These past two weeks, NASCAR had been buzzing with accusations, counter-accusations, explanations and more official inspections than ever. Or at least it seems like it, doesn’t it? The appeal of the #33 was denied by the National Stock Car Racing Commission and RCR and Bowyer are left in the same place that many drivers have over the years. NASCAR’s decisions stand more often than not. Their word is law. This piece, however is not about whether or not Bowyer’s car had one innovation too many, this is racing after all. They’re all an innovation or two away from "stock" cars.
There are many well known sayings about cheating in NASCAR. Quips like "If you ain’t cheating, you ain’t trying," come easily to mind. Famous tales of racing innovation and legends of stock cars have grown as much from the garages as from the track itself. In 1949 at the first Strictly Stock race sanctioned by NASCAR, more than 13,000 people watched Glenn Dunnaway take a borrowed Ford through the dirt turns and beat an impressive field including Jim Roper, two of the Flock Brothers, the fearless female racer Sara Christian and Lee Petty.[i] Dunnaway collected $2,000 in prize money and the dubious honor of being the first driver ever disqualified for cheating in a NASCAR race.
Whether or not he knew it, (he argued that he did not) Dunnaway’s 1947 Ford had modifications to make fast whiskey runs. Wedges stiffened the springs to better corner through the turns, a common and simple modification made by moonshiners. The modified springs were discovered at post race inspection and Dunnaway was immediately disqualified.[i]
This race also set an interesting precedent of NASCAR having the final say as a sanctioning sporting body. The owner, Hubert Westmoreland, sued NASCAR and Bill France for $10,000 for disqualifying his car. The court determined that NASCAR made the rules and had the final say. In 1949 the enforcement of these rules made it clear that NASCAR was a legitimate racing organization. It also established a very basic rule, it was necessary to abide by the rules and regulations of NASCAR if you wanted to race in NASCAR.
The improved technology of the inspection process does not mean NASCAR has changed all that much from when official inspections were held in barns down the road from the track. After the post-race inspections at the 2008 Tums Quick Pack 500 at Martinsville Speedway, a team was penalized for racing a car with sheet metal that did not meet NASCAR’s minimum thickness requirements. The team had used an acid dipping process to thin the metal, making the car lighter.[ii] This trick echoes of master mechanic and car builder Smokey Yunick’s legendary rule bending. To one race, he brought a car that appeared to meet all the requirements of NASCAR, until measured, wherein it was discovered that the car was seven-eighths the size of the other cars, but perfectly scaled.[iii] While NASCAR uses a number of templates and measuring systems to try to catch these modern day Smokeys one has to wonder where the line can be drawn between innovation and cheating. NASCAR officials measure the frame of the car, test engine parts, and even mark specific parts to try to ensure an equal field at each race. It is not just one or two teams who are trying to find a way to out smart the rule book, they all are. But, like they say, it’s only cheating if they catch you.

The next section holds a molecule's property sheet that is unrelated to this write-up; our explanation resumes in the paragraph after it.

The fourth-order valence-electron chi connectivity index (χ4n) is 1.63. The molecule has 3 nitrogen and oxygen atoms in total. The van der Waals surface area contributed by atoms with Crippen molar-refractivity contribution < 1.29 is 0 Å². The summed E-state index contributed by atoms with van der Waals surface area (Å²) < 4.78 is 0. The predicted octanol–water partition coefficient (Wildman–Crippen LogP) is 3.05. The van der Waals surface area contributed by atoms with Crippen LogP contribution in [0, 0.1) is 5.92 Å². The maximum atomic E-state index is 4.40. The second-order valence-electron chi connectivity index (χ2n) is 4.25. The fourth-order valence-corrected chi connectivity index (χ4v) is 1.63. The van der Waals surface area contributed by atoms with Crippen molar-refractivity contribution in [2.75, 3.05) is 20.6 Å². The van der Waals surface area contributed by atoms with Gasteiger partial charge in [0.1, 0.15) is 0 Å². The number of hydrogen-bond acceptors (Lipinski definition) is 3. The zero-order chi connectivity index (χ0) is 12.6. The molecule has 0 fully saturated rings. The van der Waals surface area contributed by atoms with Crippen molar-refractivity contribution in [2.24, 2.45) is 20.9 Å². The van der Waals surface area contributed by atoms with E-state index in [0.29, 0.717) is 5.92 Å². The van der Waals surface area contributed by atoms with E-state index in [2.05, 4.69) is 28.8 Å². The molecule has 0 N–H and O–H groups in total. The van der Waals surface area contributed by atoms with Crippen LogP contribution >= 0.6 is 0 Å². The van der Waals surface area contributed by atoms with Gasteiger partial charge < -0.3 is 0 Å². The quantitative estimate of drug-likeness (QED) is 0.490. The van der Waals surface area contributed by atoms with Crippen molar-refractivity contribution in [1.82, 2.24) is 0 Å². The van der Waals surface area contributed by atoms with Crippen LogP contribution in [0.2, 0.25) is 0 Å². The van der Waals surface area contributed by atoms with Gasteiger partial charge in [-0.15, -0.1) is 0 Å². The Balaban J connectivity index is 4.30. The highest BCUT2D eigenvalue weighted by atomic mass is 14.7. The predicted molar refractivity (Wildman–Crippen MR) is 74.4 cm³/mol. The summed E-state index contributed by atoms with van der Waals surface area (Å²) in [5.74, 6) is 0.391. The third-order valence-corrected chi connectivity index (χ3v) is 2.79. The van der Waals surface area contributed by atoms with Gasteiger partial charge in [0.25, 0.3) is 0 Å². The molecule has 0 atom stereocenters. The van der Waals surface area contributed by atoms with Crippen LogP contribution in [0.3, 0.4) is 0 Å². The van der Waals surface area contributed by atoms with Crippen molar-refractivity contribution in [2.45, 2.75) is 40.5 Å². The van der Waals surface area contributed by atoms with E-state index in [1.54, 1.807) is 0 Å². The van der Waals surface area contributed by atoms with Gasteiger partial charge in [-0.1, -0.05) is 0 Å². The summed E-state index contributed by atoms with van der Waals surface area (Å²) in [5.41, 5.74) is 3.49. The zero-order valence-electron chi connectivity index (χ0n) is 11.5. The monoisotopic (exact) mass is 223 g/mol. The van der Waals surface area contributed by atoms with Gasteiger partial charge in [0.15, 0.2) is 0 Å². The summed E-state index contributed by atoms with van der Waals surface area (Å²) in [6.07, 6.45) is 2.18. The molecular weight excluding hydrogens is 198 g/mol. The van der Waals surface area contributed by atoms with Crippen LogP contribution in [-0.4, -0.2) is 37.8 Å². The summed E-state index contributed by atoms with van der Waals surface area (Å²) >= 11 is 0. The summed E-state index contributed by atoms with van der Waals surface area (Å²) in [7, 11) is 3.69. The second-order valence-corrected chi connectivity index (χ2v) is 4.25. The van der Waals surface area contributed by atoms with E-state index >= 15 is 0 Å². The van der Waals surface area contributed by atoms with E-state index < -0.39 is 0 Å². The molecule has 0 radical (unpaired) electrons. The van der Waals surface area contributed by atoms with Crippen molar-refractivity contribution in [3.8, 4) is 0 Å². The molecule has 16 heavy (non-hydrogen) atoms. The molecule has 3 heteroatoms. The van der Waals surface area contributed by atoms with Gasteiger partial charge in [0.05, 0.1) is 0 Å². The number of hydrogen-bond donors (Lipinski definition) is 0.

[i] This incident is widely recounted in many texts. The most accurate and complete history of NASCAR can be found in Greg Fielden’s Forty Years of Stock Car Racing.
[ii] NASCAR. "83 Crew Chief, Car Chief Suspended Indefinitely," NASCAR, October 22, 2008, http://www.nascar.com/2008/news/headlines/cup/10/22/bvickers.penalties
[iii] Golenbock, American Zoom, 50.